An army of Vikings landed in Kent from the Continent and besieged Rochester. Alfred's work in improving the defences of the major towns paid off and the town held out long enough for Alfred to organise an army and force the Vikings to flee back across the Channel to the Continent.
The Siege of Paris
A fleet of Viking longships sailed up the River Seine heading for eastern France and new lands and cities to plunder, When they reached Paris the Vikings offered to spare the city if they were allowed free passage up the river. The river was blocked by bridges that crossed and prevented even the Viking ships passage. Their request was denied and so the Vikings laid siege to the city. The siege was broken when an army led by Emperor Charles the Fat arrived. Charles agreed to pay the Vikings off and allowed them passage past Paris to Burgundy which they plundered,
Alfred took full control of London and strengthened its defences in defiance against Viking attacks. London had not been a capital town before now but Alfred raised London's status.At some point in this period of time Alfred and Guthrum signed a treaty agreeing to several conditions. The first condition being a boundary thought to define the extent of the Danelaw, the area where the Vikings were living in England.
A huge army of Danes travelled from Boulogne using some 250 ships and crossed the Channel landing in Kent at the Lympne Estuary, now called the River Rother. The army found a half-completed Saxon fort at Appledore which they attacked and took control of. At the same time another Danish army led by Haesten had arrived in the Thames estuary and set up camp at Milton. Alfred was facing a serious threat but decided to position his army half way between the two enemy encampments and wait.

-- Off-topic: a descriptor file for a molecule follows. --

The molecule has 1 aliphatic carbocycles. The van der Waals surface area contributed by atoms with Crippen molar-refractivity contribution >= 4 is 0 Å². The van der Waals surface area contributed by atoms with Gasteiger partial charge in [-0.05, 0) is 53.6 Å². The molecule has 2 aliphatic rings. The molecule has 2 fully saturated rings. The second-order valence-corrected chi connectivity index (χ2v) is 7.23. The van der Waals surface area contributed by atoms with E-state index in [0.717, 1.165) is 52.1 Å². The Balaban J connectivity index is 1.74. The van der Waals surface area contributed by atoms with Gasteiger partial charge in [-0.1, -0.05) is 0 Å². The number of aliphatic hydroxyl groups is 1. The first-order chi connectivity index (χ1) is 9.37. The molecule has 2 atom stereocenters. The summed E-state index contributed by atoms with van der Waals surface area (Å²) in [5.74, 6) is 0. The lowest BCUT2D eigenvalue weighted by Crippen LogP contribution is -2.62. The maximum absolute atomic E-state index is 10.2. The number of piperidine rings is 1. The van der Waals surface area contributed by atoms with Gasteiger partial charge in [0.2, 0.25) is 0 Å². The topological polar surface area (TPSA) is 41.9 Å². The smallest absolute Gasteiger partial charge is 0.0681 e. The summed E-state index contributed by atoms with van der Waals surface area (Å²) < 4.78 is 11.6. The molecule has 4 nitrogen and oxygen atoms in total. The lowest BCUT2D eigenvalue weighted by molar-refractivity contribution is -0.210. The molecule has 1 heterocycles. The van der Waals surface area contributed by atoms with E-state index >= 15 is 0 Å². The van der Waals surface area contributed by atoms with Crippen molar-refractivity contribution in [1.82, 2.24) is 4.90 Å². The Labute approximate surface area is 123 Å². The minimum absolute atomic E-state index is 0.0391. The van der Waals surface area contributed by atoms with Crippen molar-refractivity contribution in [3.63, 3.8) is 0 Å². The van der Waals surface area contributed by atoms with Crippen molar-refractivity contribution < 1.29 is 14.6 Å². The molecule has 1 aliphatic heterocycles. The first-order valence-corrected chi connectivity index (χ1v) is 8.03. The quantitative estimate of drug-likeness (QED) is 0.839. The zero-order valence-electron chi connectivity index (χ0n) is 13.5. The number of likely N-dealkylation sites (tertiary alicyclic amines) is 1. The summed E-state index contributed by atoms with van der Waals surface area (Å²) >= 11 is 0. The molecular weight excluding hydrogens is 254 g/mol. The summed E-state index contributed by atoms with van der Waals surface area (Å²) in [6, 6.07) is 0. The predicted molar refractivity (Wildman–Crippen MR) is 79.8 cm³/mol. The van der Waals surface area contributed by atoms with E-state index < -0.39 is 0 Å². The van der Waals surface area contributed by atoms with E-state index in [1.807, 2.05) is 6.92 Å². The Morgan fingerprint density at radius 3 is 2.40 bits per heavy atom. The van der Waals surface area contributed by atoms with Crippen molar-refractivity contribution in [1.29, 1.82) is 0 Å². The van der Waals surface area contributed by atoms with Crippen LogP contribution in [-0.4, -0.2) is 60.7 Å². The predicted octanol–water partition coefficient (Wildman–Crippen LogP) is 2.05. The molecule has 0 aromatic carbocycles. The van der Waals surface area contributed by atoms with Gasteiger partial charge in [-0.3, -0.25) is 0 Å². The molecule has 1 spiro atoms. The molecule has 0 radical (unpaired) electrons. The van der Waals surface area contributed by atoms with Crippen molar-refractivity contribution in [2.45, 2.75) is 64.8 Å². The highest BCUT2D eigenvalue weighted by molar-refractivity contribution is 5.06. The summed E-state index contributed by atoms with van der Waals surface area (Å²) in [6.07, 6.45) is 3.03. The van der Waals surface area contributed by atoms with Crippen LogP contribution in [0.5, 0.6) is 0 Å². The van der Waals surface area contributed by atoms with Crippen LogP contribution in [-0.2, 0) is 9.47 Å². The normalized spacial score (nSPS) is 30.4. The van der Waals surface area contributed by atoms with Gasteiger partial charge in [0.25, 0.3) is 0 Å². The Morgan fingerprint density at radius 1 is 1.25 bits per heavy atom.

While Alfred concentrated his efforts against the Danes at Milton, the Danes at Appledore left their camp. Alfred's son Edward took an army and caught the Danes at Farnham. Edward dealt a heavy blow and forced the Danes to retreat to an island on the River Colne. At the same time Danes from East Anglia had sailed around to the Cornish coast and had besieged Exeter. Aflred, who had been on his way to help Edward deal with the Danes on the island, changed direction and headed for Exeter. Back in Essex Haesten had gained reinforcements and moved to a new fortified site at Benfleet, but the fort was attacked by the Saxons while the Danes were on a raiding trip and this forced Haesten to move to Shoebury. The Danes outside Exeter ended their siege and sailed around to the join Haesten at Shoebury.
The combined Danish army left Shoebury and marched west up the Thames valley through Worcestershire and up the Severn valley finally reaching Chester where they were besieged by the Saxons who tried to starve the Danes out. The Danes managed to escape into Wales where they raided and left with a great deal of spoils.